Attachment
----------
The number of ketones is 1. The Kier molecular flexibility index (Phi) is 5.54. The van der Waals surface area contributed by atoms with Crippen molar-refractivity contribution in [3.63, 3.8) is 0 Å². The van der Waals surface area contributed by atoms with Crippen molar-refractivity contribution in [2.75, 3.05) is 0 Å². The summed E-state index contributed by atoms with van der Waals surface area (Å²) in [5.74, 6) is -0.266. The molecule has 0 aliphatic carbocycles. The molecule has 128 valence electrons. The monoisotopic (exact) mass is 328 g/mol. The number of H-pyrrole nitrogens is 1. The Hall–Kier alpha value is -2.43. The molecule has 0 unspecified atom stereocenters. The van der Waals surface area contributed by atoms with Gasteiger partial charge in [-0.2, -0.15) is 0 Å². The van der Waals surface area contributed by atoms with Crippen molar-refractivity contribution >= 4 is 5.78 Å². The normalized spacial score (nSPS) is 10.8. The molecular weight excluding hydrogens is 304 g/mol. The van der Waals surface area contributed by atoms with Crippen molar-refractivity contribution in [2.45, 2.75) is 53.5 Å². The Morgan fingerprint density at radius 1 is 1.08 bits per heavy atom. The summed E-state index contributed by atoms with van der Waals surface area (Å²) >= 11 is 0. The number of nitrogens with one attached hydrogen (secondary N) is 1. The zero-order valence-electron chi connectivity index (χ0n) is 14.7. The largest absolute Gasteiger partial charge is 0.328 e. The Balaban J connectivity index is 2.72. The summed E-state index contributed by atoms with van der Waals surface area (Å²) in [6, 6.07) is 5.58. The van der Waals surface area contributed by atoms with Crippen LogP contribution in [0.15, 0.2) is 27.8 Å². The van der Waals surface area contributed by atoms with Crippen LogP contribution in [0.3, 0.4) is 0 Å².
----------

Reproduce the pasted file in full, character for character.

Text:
The number of ketones is 1. The Kier molecular flexibility index (Phi) is 5.54. The van der Waals surface area contributed by atoms with Crippen molar-refractivity contribution in [3.63, 3.8) is 0 Å². The van der Waals surface area contributed by atoms with Crippen molar-refractivity contribution in [2.75, 3.05) is 0 Å². The summed E-state index contributed by atoms with van der Waals surface area (Å²) in [5.74, 6) is -0.266. The molecule has 0 aliphatic carbocycles. The molecule has 128 valence electrons. The monoisotopic (exact) mass is 328 g/mol. The number of H-pyrrole nitrogens is 1. The Hall–Kier alpha value is -2.43. The molecule has 0 unspecified atom stereocenters. The van der Waals surface area contributed by atoms with Gasteiger partial charge in [-0.2, -0.15) is 0 Å². The van der Waals surface area contributed by atoms with Crippen molar-refractivity contribution >= 4 is 5.78 Å². The normalized spacial score (nSPS) is 10.8. The molecular weight excluding hydrogens is 304 g/mol. The van der Waals surface area contributed by atoms with Crippen molar-refractivity contribution in [2.45, 2.75) is 53.5 Å². The Morgan fingerprint density at radius 1 is 1.08 bits per heavy atom. The summed E-state index contributed by atoms with van der Waals surface area (Å²) >= 11 is 0. The number of nitrogens with one attached hydrogen (secondary N) is 1. The zero-order valence-electron chi connectivity index (χ0n) is 14.7. The largest absolute Gasteiger partial charge is 0.328 e. The Balaban J connectivity index is 2.72. The summed E-state index contributed by atoms with van der Waals surface area (Å²) in [6, 6.07) is 5.58. The van der Waals surface area contributed by atoms with Crippen LogP contribution in [0.15, 0.2) is 27.8 Å². The van der Waals surface area contributed by atoms with Crippen LogP contribution in [0.3, 0.4) is 0 Å².